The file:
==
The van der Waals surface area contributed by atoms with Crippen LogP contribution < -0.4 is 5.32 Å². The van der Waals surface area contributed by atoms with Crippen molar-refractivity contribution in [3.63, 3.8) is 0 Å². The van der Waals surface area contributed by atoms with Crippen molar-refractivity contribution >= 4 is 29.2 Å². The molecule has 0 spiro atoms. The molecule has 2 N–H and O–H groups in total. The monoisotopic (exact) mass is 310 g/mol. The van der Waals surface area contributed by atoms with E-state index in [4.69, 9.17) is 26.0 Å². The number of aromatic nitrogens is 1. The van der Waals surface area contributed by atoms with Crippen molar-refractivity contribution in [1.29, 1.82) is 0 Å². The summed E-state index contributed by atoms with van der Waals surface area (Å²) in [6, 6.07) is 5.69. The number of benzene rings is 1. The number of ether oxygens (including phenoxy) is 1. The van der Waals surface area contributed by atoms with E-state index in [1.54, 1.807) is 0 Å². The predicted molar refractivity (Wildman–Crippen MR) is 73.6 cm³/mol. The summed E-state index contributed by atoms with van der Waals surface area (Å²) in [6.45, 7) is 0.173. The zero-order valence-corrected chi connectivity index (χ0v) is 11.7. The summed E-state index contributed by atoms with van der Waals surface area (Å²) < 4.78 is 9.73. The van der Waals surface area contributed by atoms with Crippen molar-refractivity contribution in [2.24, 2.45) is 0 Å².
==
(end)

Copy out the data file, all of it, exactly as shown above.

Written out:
The van der Waals surface area contributed by atoms with Crippen LogP contribution < -0.4 is 5.32 Å². The van der Waals surface area contributed by atoms with Crippen molar-refractivity contribution in [3.63, 3.8) is 0 Å². The van der Waals surface area contributed by atoms with Crippen molar-refractivity contribution >= 4 is 29.2 Å². The molecule has 0 spiro atoms. The molecule has 2 N–H and O–H groups in total. The monoisotopic (exact) mass is 310 g/mol. The van der Waals surface area contributed by atoms with E-state index in [4.69, 9.17) is 26.0 Å². The number of aromatic nitrogens is 1. The van der Waals surface area contributed by atoms with Crippen molar-refractivity contribution in [1.29, 1.82) is 0 Å². The summed E-state index contributed by atoms with van der Waals surface area (Å²) in [6, 6.07) is 5.69. The number of benzene rings is 1. The number of ether oxygens (including phenoxy) is 1. The van der Waals surface area contributed by atoms with E-state index in [1.54, 1.807) is 0 Å². The predicted molar refractivity (Wildman–Crippen MR) is 73.6 cm³/mol. The summed E-state index contributed by atoms with van der Waals surface area (Å²) in [6.45, 7) is 0.173. The zero-order valence-corrected chi connectivity index (χ0v) is 11.7. The summed E-state index contributed by atoms with van der Waals surface area (Å²) < 4.78 is 9.73. The van der Waals surface area contributed by atoms with Crippen molar-refractivity contribution in [2.24, 2.45) is 0 Å².